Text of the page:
Seoul Grand Park runs on shoestring

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Seoul Grand Park runs on shoestring


Left: A lama walks by a broken fence at the wildlife park Wednesday. Right: A wall besides a cage for bears shows wide cracks due to poor maintenance at the Seoul Grand Park in Gwacheon, Gyeonggi. By Kang Ki-heon

At an indoor exhibition at the Seoul Grand Park in Gwacheon, Gyeonggi, water dripped from the ceiling constantly when the JoongAng Ilbo visited Wednesday.

Moss was also seen growing up the wall; floors were soaked with water.

The aging display, the so-called Orient Exhibition built in 1983, is symbolic of the poor maintenance and generally shabby conditions of the poorly funded wildlife park, which made headlines earlier this week when one of its Siberian tigers escaped its enclosure and bit a 53-year-old veteran zookeeper in the neck, severely injuring him.

Maintenance for the facilities that are not open to the public were even worse.

The floor of a cage for bears was cracked, and the bars of the cage were rusted. Cracks in the walls were easily found.

The crumminess of the facilities plainly affected the animals. An American black bear weighting more than 200 kilograms (440 pounds) was seen caged in a 16-square-meter (172-square-foot) confinement built 30 years ago.

“It’s not that hard to imagine how hard it is for those huge bears to be kept all the time inside a cage this bad,” said a zookeeper.

“The most pressing problem with the substandard maintenance here is the potentially detrimental effect on the animals’ physical health,” said an official at the zoo speaking on the condition of anonymity. “Many of animals here are living in conditions worse than what Jedol had.”

Jedol was a 14-year-old Pacific bottlenose dolphin used in a dolphin show at the zoo after being illegally caught by fishermen in 2009. The dolphin was released in waters off Jeju Island in July on the orders of Seoul Mayor Park Won-soon. The release process cost the city government 760 million won ($718,057).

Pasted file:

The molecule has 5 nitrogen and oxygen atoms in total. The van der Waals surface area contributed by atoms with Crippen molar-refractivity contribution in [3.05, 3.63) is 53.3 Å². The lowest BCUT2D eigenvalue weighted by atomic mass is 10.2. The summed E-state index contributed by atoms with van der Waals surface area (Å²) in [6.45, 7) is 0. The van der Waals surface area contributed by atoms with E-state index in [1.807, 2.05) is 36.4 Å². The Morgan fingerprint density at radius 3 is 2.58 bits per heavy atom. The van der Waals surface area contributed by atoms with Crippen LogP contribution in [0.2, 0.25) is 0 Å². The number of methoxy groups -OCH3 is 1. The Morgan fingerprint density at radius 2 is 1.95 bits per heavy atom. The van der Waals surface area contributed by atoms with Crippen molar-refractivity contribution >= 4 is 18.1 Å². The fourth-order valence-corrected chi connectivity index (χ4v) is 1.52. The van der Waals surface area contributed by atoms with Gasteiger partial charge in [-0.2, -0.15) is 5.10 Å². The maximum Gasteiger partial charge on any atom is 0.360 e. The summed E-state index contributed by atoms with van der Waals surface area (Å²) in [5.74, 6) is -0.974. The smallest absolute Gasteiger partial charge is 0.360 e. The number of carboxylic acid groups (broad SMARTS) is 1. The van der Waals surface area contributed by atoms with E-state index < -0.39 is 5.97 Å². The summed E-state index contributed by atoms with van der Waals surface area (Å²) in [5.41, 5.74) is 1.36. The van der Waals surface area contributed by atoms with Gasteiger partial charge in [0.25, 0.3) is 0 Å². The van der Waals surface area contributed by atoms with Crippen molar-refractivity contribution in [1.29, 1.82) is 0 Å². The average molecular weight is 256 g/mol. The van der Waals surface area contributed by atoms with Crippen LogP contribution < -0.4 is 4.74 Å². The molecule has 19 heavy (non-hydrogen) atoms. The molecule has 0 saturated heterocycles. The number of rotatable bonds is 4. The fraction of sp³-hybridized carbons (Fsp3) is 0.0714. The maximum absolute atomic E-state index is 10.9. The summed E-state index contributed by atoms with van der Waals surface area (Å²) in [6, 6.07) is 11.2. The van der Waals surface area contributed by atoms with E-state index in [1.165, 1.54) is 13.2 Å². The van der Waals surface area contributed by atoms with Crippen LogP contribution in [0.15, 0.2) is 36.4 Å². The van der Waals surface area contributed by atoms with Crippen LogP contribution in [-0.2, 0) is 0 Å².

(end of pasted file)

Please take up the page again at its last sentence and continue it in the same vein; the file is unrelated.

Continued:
Recognizing its poor maintenance problems, the zoo made an assessment last month, discovering there are three water leaks in the roof of a building that houses bears.

In the assessment report, the park acknowledged there is a need to repair the aging facility to “safeguard the safety of visitors and prevent the escape of animals.”

But with its budgetary constraints, the zoo delayed the overhaul to 2015.

The Seoul Grand Park says the subsidy provided by the Seoul Metropolitan Government, 3 billion won a year, is far short of the amount it needs to properly maintain the park. In fact, it only accounts for 50 percent of its budget, the rest being made up by ticket sales.

The park claims revenue from ticket sales are pretty meager to as it only charges 3,000 won per adult for admission, a price that has been unchanged for 10 years and much lower than the 40,000 won that Samsung’s Everland charges.

An official at the Seoul park told the JoongAng Ilbo that it does not make sense to demand the zoo conduct better maintenance work when it only has 3 billion won to spend.

“It is virtually not possible to properly manage a park the size of Yeouido with only 3 billion won a year.”


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